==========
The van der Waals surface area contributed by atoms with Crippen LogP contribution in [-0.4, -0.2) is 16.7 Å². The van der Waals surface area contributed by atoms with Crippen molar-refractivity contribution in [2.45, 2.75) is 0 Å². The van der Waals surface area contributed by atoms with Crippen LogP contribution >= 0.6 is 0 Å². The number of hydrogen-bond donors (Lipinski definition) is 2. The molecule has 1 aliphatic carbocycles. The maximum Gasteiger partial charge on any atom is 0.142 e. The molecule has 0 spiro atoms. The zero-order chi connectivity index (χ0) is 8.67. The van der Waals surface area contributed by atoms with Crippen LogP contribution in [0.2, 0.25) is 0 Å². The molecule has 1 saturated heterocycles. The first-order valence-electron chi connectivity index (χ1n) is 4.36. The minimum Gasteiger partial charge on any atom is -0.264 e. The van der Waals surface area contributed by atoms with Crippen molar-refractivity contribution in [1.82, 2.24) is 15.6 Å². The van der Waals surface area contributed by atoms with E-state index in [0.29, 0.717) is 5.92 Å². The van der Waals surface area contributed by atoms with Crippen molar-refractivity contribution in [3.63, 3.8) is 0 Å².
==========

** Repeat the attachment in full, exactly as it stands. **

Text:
The van der Waals surface area contributed by atoms with Crippen LogP contribution in [-0.4, -0.2) is 16.7 Å². The van der Waals surface area contributed by atoms with Crippen molar-refractivity contribution in [2.45, 2.75) is 0 Å². The van der Waals surface area contributed by atoms with Crippen LogP contribution >= 0.6 is 0 Å². The number of hydrogen-bond donors (Lipinski definition) is 2. The molecule has 1 aliphatic carbocycles. The maximum Gasteiger partial charge on any atom is 0.142 e. The molecule has 0 spiro atoms. The zero-order chi connectivity index (χ0) is 8.67. The van der Waals surface area contributed by atoms with Crippen LogP contribution in [0.2, 0.25) is 0 Å². The molecule has 1 saturated heterocycles. The first-order valence-electron chi connectivity index (χ1n) is 4.36. The minimum Gasteiger partial charge on any atom is -0.264 e. The van der Waals surface area contributed by atoms with Crippen molar-refractivity contribution in [1.82, 2.24) is 15.6 Å². The van der Waals surface area contributed by atoms with E-state index in [0.29, 0.717) is 5.92 Å². The van der Waals surface area contributed by atoms with Crippen molar-refractivity contribution in [3.63, 3.8) is 0 Å².